According to the ticket stub, it was 15th December 2016 when we went to a Red Hot Chili Peppers gig in Manchester. We met up in town after work, went for some food in the Corn Exchange and then went into the Arena. Up first was the supporting act – the fun and frenetic Baby Metal. Almost as entertaining as the band themselves was looking round the audience to see who looked the most freaked out by the J-Pop outfit.
Then the main act came on. It was actually my wife who wanted to see the Chili’s, but it was a treat to see such a good gig. Anyone who can manage to sound good in the echo-filled Manchester Arena is a class act, and the light show was beautiful. So good in fact, that like everyone else we took lots of photos and videos on our phones.
Back at home later on, I opened Facebook for the usual mindless scroll through my feed. But sitting at the top of the screen was something I’d never seen before. It was a banner that said “Dorian, we’ve made a video of your evening out to share with your friends”. The link opened up a video edited together from the photos and video clips I’d taken over the evening. What?!?!?
I’m not sure if this feature rolled out to everyone or if it was something they were testing on a selection of people, but it didn’t go down well with me. They’d helped themselves to my photo library, and processed it without my consent.
Technically, I had granted Facebook access to my photos, but that permission had been abused. When anyone wants to post a photograph on Facebook, they have to grant the app access to their Photo library just to be able to select a photo. Once the app has this permission, it can access photos in the background without user interaction, which is quite a different thing. Apple should definitely consider splitting this permission into two – one for selecting a photo and another for full access to the library, even for apps running in the background. Even so, it was still Facebook that took advantage – and it shouldn’t always be on Apple to have to firewall their users from apps made by tech companies that should know better.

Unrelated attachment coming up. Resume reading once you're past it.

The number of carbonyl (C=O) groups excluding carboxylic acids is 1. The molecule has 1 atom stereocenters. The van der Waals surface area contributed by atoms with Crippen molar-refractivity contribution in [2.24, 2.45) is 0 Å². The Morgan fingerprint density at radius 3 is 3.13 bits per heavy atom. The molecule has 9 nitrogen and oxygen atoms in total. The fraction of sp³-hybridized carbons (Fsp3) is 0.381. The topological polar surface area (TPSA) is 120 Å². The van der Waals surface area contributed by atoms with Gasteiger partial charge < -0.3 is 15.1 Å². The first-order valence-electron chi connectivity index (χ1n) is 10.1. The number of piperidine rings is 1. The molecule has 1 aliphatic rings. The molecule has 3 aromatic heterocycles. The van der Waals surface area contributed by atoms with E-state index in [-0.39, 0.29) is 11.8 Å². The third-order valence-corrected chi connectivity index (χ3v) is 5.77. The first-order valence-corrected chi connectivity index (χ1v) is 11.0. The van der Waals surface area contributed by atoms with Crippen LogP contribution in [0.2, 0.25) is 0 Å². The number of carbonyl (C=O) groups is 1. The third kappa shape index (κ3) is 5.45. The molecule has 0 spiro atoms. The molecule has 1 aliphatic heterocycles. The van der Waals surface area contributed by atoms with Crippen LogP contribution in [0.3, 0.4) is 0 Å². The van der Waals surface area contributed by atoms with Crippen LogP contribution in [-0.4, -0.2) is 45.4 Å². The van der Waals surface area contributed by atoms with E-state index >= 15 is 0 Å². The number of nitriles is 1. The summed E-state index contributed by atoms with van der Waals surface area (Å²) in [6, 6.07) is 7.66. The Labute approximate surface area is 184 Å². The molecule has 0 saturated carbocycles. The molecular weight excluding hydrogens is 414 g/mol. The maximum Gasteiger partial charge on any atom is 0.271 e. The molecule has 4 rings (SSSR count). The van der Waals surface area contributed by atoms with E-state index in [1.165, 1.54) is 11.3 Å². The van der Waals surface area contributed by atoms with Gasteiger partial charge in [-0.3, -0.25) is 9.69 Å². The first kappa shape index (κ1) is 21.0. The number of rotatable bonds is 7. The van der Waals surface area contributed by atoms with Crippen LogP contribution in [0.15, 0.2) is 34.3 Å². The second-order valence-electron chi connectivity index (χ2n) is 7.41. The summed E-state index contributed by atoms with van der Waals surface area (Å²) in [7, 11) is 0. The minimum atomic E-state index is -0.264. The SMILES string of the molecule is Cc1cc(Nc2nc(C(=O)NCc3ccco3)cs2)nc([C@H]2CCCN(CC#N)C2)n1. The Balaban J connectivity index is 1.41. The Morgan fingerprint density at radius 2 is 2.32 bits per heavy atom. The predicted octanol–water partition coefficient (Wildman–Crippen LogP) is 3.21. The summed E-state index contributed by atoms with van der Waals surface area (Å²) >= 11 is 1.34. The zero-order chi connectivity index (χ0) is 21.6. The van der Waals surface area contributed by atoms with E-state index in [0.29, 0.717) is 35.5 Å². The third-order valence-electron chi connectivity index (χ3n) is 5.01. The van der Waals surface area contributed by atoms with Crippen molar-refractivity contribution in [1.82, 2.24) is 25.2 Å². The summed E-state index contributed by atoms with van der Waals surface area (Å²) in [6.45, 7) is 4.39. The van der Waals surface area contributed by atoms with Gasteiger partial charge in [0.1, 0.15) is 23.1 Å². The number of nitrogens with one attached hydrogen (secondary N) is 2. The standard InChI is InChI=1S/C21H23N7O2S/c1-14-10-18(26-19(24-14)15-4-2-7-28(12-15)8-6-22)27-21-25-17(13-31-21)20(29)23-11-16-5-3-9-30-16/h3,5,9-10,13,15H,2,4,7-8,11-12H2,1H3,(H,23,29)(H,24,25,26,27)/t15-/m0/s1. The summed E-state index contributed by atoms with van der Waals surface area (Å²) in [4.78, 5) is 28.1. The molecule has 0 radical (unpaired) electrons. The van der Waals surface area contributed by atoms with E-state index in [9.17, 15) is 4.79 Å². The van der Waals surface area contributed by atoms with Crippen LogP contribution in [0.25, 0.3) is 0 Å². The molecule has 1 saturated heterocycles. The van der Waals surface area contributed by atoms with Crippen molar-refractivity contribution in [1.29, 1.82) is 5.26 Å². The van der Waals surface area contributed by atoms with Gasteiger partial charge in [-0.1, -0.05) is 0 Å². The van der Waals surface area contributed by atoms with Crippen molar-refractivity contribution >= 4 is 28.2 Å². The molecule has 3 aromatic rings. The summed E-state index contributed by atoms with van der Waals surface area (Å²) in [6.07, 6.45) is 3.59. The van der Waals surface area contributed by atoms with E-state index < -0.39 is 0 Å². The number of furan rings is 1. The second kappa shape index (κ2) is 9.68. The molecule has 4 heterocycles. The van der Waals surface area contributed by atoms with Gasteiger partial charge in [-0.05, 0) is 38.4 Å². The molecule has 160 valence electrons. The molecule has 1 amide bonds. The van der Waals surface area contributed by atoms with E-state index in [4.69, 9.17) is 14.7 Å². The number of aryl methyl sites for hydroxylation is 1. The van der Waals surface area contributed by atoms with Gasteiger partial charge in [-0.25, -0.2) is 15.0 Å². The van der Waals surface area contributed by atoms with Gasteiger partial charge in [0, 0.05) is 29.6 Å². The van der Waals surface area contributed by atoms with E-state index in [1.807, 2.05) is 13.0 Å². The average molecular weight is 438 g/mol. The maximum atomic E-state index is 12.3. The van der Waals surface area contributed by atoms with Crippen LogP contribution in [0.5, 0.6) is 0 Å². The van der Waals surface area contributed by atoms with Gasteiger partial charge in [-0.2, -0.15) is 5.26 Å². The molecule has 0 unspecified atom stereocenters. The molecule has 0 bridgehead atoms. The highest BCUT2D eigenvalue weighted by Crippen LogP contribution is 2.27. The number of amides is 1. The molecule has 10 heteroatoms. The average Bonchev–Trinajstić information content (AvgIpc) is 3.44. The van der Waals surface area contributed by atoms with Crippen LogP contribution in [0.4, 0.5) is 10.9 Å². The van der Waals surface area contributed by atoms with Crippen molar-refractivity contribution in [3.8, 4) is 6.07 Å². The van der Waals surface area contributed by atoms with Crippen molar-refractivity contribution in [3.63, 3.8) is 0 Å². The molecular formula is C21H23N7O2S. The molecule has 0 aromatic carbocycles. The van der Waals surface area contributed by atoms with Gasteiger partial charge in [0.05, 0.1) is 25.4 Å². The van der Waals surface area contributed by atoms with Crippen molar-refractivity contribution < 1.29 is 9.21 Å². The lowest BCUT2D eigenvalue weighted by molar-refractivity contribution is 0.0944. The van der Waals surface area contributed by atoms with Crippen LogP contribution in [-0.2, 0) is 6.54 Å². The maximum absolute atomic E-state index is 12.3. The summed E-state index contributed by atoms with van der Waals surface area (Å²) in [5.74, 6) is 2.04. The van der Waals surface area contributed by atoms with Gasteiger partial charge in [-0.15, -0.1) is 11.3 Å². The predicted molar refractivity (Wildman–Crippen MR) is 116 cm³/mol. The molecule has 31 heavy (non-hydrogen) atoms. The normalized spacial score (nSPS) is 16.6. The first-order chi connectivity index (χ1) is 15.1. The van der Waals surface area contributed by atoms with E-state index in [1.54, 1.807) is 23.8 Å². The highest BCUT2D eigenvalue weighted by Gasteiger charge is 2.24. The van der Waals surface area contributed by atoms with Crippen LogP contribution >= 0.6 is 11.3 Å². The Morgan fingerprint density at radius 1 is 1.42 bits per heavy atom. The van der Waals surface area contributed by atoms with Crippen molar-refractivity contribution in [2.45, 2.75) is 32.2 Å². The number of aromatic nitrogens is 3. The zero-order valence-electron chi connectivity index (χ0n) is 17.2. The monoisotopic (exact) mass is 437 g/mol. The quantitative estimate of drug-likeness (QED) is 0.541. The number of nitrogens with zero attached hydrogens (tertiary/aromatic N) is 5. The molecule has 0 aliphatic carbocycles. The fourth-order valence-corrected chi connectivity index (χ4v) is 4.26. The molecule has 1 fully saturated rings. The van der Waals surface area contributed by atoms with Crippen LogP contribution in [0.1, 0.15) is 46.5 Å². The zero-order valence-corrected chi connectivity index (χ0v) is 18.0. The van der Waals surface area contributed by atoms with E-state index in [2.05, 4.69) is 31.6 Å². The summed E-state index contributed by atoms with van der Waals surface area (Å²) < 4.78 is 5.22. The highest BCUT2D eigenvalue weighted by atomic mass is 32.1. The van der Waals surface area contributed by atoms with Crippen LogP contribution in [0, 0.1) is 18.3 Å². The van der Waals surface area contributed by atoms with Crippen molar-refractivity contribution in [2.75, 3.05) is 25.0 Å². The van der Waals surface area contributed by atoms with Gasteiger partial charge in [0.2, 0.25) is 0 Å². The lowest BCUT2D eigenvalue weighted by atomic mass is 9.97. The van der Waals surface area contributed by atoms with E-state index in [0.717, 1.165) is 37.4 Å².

Then there was the question of how Facebook knew I was on a night out – how exactly did their algorithm work this out? Did it notice my location was a well-known entertainment venue? Or was it looking at the quantity of photos taken that evening? Even worse, was Facebook running my images through AI and recognising it as a concert? However they did this, it’s creepy.
It would also be interesting to know where the processing to build the video took place. If they uploaded my media to Facebook’s servers and processed it there, that’s naughty. If they made the video locally on my phone, that’s more acceptable from a privacy point of view, but then there’s the hit on battery life that I took. And if they did process it locally, how did they manage to keep the app running in the background long enough to do it, when iOS is so good at preventing this? There’s been evidence of Facebook turning on the microphone (mimicking audio recording) as a way of tricking iOS to keep their app open for longer in the background.
I have never posted on Facebook again since that evening. My first defensive step was to revoke access to my photographs and carry on using the app, but it didn’t take long to realise that I didn’t trust the app at all so it was uninstalled. Occasionally, I’ll open Facebook in a browser and check on how the friends I don’t see regularly are getting on. I clicked the like button on all the birthday message I got recently, and feel guilty that I won’t be sending any back. So far, I have resisted deleting my account.
Since I stopped posting, the justifications for not using it have only grown. It’s been abused by fringe political groups and Russian intelligence operations, and directly affected UK and US political outcomes. They’ve caused dangerous situations in countries like the Philippines, where the government uses it as a platform to incite violence against news organisations trying to report on human rights violations.
The only thing I can do to show my dissatisfaction with the way Facebook run their network is to delete my account completely, which I pledge to do in 2019.